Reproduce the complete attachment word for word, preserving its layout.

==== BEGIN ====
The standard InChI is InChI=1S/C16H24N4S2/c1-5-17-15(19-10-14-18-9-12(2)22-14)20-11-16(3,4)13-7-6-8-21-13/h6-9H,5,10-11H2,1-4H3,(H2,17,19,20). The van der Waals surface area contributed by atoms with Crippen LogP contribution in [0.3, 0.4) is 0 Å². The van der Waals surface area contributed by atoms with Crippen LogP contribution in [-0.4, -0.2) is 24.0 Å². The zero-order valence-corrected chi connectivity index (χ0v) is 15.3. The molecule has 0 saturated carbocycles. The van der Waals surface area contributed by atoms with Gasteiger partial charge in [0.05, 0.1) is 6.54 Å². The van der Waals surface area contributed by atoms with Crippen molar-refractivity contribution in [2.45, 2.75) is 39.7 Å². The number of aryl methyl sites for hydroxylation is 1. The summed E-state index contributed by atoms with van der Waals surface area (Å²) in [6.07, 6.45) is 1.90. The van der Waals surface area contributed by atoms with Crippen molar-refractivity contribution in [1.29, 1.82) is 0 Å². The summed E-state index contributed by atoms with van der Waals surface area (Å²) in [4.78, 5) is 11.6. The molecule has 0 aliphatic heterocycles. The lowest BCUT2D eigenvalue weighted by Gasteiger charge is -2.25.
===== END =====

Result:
The standard InChI is InChI=1S/C16H24N4S2/c1-5-17-15(19-10-14-18-9-12(2)22-14)20-11-16(3,4)13-7-6-8-21-13/h6-9H,5,10-11H2,1-4H3,(H2,17,19,20). The van der Waals surface area contributed by atoms with Crippen LogP contribution in [0.3, 0.4) is 0 Å². The van der Waals surface area contributed by atoms with Crippen LogP contribution in [-0.4, -0.2) is 24.0 Å². The zero-order valence-corrected chi connectivity index (χ0v) is 15.3. The molecule has 0 saturated carbocycles. The van der Waals surface area contributed by atoms with Gasteiger partial charge in [0.05, 0.1) is 6.54 Å². The van der Waals surface area contributed by atoms with Crippen molar-refractivity contribution in [2.45, 2.75) is 39.7 Å². The number of aryl methyl sites for hydroxylation is 1. The summed E-state index contributed by atoms with van der Waals surface area (Å²) in [6.07, 6.45) is 1.90. The van der Waals surface area contributed by atoms with Crippen molar-refractivity contribution in [1.29, 1.82) is 0 Å². The summed E-state index contributed by atoms with van der Waals surface area (Å²) in [4.78, 5) is 11.6. The molecule has 0 aliphatic heterocycles. The lowest BCUT2D eigenvalue weighted by Gasteiger charge is -2.25.